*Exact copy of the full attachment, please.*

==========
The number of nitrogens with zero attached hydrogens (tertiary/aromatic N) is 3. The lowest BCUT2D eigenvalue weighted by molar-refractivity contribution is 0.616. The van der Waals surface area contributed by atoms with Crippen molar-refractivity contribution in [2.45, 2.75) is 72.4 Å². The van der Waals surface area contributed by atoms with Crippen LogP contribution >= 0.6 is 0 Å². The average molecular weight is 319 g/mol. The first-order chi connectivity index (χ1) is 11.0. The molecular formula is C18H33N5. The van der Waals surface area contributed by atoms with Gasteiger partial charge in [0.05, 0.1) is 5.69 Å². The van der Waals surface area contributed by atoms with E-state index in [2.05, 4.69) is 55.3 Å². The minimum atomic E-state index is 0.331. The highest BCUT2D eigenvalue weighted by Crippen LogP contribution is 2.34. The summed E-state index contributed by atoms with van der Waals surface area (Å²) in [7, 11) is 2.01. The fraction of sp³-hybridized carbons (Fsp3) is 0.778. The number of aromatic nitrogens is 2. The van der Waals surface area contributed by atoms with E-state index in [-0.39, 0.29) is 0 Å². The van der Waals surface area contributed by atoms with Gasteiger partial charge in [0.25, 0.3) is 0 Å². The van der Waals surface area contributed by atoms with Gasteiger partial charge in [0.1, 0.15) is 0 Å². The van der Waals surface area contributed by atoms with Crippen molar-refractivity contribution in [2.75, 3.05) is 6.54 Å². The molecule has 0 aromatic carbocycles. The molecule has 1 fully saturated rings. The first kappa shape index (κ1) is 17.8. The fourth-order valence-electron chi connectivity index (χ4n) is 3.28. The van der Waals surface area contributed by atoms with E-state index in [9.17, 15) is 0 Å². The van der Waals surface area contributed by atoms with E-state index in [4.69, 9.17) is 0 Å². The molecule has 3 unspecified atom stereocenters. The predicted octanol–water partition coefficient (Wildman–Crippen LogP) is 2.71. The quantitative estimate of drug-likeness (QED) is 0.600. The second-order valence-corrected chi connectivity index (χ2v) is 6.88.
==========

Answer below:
The number of nitrogens with zero attached hydrogens (tertiary/aromatic N) is 3. The lowest BCUT2D eigenvalue weighted by molar-refractivity contribution is 0.616. The van der Waals surface area contributed by atoms with Crippen molar-refractivity contribution in [2.45, 2.75) is 72.4 Å². The van der Waals surface area contributed by atoms with Crippen LogP contribution >= 0.6 is 0 Å². The average molecular weight is 319 g/mol. The first-order chi connectivity index (χ1) is 11.0. The molecular formula is C18H33N5. The van der Waals surface area contributed by atoms with Gasteiger partial charge in [0.05, 0.1) is 5.69 Å². The van der Waals surface area contributed by atoms with E-state index in [2.05, 4.69) is 55.3 Å². The minimum atomic E-state index is 0.331. The highest BCUT2D eigenvalue weighted by Crippen LogP contribution is 2.34. The summed E-state index contributed by atoms with van der Waals surface area (Å²) in [7, 11) is 2.01. The fraction of sp³-hybridized carbons (Fsp3) is 0.778. The number of aromatic nitrogens is 2. The van der Waals surface area contributed by atoms with E-state index in [-0.39, 0.29) is 0 Å². The van der Waals surface area contributed by atoms with Gasteiger partial charge in [0.25, 0.3) is 0 Å². The van der Waals surface area contributed by atoms with Gasteiger partial charge in [0.1, 0.15) is 0 Å². The van der Waals surface area contributed by atoms with Crippen molar-refractivity contribution in [2.75, 3.05) is 6.54 Å². The molecule has 0 aromatic carbocycles. The molecule has 1 fully saturated rings. The first kappa shape index (κ1) is 17.8. The fourth-order valence-electron chi connectivity index (χ4n) is 3.28. The van der Waals surface area contributed by atoms with E-state index in [9.17, 15) is 0 Å². The van der Waals surface area contributed by atoms with E-state index in [4.69, 9.17) is 0 Å². The molecule has 3 unspecified atom stereocenters. The predicted octanol–water partition coefficient (Wildman–Crippen LogP) is 2.71. The quantitative estimate of drug-likeness (QED) is 0.600. The second-order valence-corrected chi connectivity index (χ2v) is 6.88.